Blackpool's hotels and pubs ready for latest changes on Monday
It's a big day on Monday for Blackpool's hotels and pubs as lockdown restrictions are further eased.
For hotels in the resort, the big day can't come soon enough.
Although some hotels have already been open to keyworkers, many of Blackpool establishments are geared towards leisure breaks and have been closed since last November.
For many pubs, meanwhile, the ability to serve customers at tables and chairs outdoors has been a lifeline since last month, yet Monday's changes will mean they will once again be able to welcome customers inside their establishments, while still adhering to Covid guidelines.
They are all hoping it will pave the way for the final end of restrictions in June, despite some concerns being raised about the so-called 'Indian variant'.
At the 115-bed Tiffany's Hotel on North Promenade, general manager Karl Myhill said: "We went from being a lively hotel that never shut for a single day in thirty-odd years, to being an eerie silent place and it has just been upsetting, to be honest.
"So we are all really excited to be opening again and hearing the sound of customers, music and entertainment here.
"We've been busy re-painting and getting the guest rooms ad the lounges ready - we've even bought a couple of huge stone lions for outside the entrance."
Karl is optimistic about the rest of the year, as bookings already show a health number of 'staycations' by families who are unsure of whether it's safe to go abroad and are instead coming to Blackpool.
He said: "This really is our time to shine, not just at Tiffany's but Blackpool as a whole, because if they enjoy themselves this year they are more likely to come back in 2022.
"We've had bookings from people who came here as children and haven't been back until now - and they are bringing their own children.
"The test for us is to keep families coming here in 2022, when i think people might be more likely to start going abroad again."
Down the coast at the nine-bed Kingsbury Hotel on New South Promenade, Peter Shaw and Valerie Hodgkiss have been running the establishment for five years.
Peter said: "It's been a difficult time for everyone and we've had to tighten our belts a little here, but we've survived and we're excited about being able to reopen.
"I think it will be steady this year, maybe not quite back to normal but obviously better than last year.
"I've been in the catering and hotel industry for more than 50 years and I've never known a time like this but we've just got to keep going."
The couple will welcome their first guests on Friday May 21, the first of s a steady stream of bookings.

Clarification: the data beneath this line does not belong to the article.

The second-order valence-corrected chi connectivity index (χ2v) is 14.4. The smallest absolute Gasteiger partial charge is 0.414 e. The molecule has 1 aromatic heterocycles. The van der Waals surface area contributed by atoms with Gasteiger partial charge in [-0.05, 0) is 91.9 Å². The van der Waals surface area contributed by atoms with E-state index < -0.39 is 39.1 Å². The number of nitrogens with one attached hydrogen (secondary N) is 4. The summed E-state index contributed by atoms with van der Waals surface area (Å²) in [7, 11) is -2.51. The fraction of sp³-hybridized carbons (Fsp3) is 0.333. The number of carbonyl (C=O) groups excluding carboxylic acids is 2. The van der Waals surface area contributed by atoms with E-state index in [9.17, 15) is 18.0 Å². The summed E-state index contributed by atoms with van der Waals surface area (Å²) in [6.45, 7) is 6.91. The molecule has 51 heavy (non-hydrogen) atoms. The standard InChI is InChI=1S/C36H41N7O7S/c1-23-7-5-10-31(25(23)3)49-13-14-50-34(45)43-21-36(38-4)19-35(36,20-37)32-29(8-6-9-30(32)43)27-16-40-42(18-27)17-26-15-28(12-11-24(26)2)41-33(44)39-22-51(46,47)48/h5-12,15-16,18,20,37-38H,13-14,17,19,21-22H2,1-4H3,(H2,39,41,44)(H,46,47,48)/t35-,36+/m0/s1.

At the Highlands pub on Queens Promenade, Bispham, Monday will bring a welcome return to relative normality for manager Mike Hayes.
Mike, who runs the pub business and lease the seafront premises from brewery Thwaites, said: "It's going to make a big difference to us.
"While I have been grateful to be able to serve people outside these last few weeks, it's very weather-dependant and when it's cold, windy and wet people aren't going to sit there for a drink or a meal.
"It's meant that instead of opened from 12 to 11pm , we've been closing at 7pm ever night and sometimes staying shut for days, so being able to get people back in will be great.
"It will be waiter service but hopefully from June our customers can walk up to the bar like the old days - hopefully!
"It's been a horrible time with all the things that have gone on, but the Government's furlough scheme meant we've been able to keep all the staff on - and our brewery Thwaites have been very supportive."
At the Boars Head pub on Preston Old Road, Chris and Karen Bracegirdle welcome the latest easing of lockdown but say the big change will come on June 21, when punters will be able to but drinks at the bar, instead of the waiter service.
The couple, who run the bar as managers for pub firm Dorbiere and take a percentage of the pub earnings, have been serving people on outside tables since April.
Chris said: "Before Covid, we could have two bar staff on with us and we'd be able to serve people from the bar.
"But we need five or six staff to take the orders, carry the drinks over the table, sort out the track and trace and that will still be the same indoors, until thing change in June
"That means we have to pay more people and earn less profit, which has been tough.
"We're taking the hit now and hopefully in the summer we'll be able to get back to normal - we're a community pub and we're proving a service at the end of the day."